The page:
Its Wednesday 2:00 in the morning the day before we gather for remembering Jim, the noises of the night wake me.
I have a headache and my mind starts to wonder.
My thoughts travel down memory lane of a storied past of Hot Rodding.
I reflect on all the stories Jim has told me about his working on the farms in Indiana and his roots in the Hot Rod culture.
This particular story has me and Jim on a road trip from Lakeland Fl to Yulee FL.
The morning starts out early as we trek down I-4, Jim’s on the phone and I’m working the ZF 6 speed listening to the C4 LT1 Corvettes Corsa exhaust howl as I keep the RPM’s up.
Traffic is heavy but I still want to have a little fun so I’m working the gears revving her high trying not to speed through downtown Orlando.
The curves are tight and fear of the man is ever present.
As I increase the intensity of my driving I keep an eye on Jim seeing if he is bothered, he never flinches so I have my fun.
The Corvette is at home as I am never close to the cars limit; I drive her hard for this morning may be the last morning I will ever drive her again.
We stop for gas outside of Yulee and Jim states, boy you where driving it this morning.
We both smile and talk about how good the car sounded at higher RPM as I would hold it to the floor for short spurts grabbing the next gear.
We arrive at our destiny hours after our morning began to look at a 1969 Firebird.
This story is how the Trans Am X began.
I drove the distance and asked Jim to accompany me for I am about to trade my 1995 Corvette for a 1969 Firebird, I need Jim’s expert eye and his valued opinion on the Firebird.
Joseph the owner of the Firebird and I size up each other’s car; while I take Joseph for a ride I ask Jim would he inspect the Firebird while we are gone.
After several hours we swap titles and off we drive in a “new” slightly worn 1969 Firebird.
We stop for a steak dinner in celebration of the new Muscle Car we are now road tripping in.
We fill up the Firebird with high-test and we hit I-95 south, its dark and I have a death grip on the steering wheel nervous as I drive.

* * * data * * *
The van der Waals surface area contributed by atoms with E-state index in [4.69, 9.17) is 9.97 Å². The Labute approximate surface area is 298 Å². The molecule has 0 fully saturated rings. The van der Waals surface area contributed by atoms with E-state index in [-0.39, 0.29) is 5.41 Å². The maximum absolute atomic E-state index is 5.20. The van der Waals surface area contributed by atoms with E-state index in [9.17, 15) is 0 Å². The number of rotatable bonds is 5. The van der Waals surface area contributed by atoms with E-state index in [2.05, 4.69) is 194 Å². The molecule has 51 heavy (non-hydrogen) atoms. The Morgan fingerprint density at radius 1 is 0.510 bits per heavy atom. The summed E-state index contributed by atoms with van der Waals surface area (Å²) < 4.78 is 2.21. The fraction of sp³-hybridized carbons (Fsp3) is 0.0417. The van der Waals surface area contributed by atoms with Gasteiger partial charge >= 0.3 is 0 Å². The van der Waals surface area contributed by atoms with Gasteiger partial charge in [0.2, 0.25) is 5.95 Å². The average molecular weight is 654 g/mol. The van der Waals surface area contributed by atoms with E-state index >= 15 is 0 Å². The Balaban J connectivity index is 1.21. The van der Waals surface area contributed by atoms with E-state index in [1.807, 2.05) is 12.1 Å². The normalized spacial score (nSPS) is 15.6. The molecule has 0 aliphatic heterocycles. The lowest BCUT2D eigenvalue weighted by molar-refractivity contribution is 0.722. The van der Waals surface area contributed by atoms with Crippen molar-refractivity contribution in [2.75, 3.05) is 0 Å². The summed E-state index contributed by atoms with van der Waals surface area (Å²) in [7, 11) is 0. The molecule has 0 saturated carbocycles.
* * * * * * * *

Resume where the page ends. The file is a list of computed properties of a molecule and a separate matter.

I fire up the fat cigar and Jim knows from an earlier conversation that morning “the fat lady has sang”
Jim and I laugh and talk of what ever comes to mind as I loosen my grip on the wheel and stoke the stogie.
We hear spark knock from the motor and Jim states he smelled race gas in the car when we examined it earlier in the day.
I keep the bird around 65MPH and Jim drifts off to sleep, I try to watch my driving staying off the bumps as not wake him.
After a long day where back in Lakeland FL and I slide Jim some appreciation as I did take him a way from work for the day.
Another great car story for the books; I will never forget that day or the man who shared it with me.
As I reflect this morning on the loss of a friend who has touched so many, I remember the gentle man he was.
Jim was a people person and great at it, we all learn from watching others in life from a child into adulthood.
We emulate the ones we love and we are molded into men and women from all the greats in life.
Jim was one of the greats, many times I watched him over the years (where I would have blown my top) Jim was cool and kind.
Jim Brooks will never be forgotten.
If you have a great friend or some one you admire, let them know.
Life is snapped away without warning at times but the greats live on in us and through us.
Jim you will be missed!
Very nice tribute. I'm sorry for your loss.
great tribute, love to see any pictures you have and thanks for sharing. My motto is live a life worth remembering and it sound like Jim did too.
Well I have known Jim for just a few years now. But I always remember seeing him working on cars at his shop before I knew who he was. I would drive by there going to my girlfriends house now my wife. Anytime we needed help or advise on cars he would always be glad to help. He always did have great stories about cars too I always thought it was very cool that him and his son ran the shop together. I think that is something most car guys would love to have had. He will greatly be missed.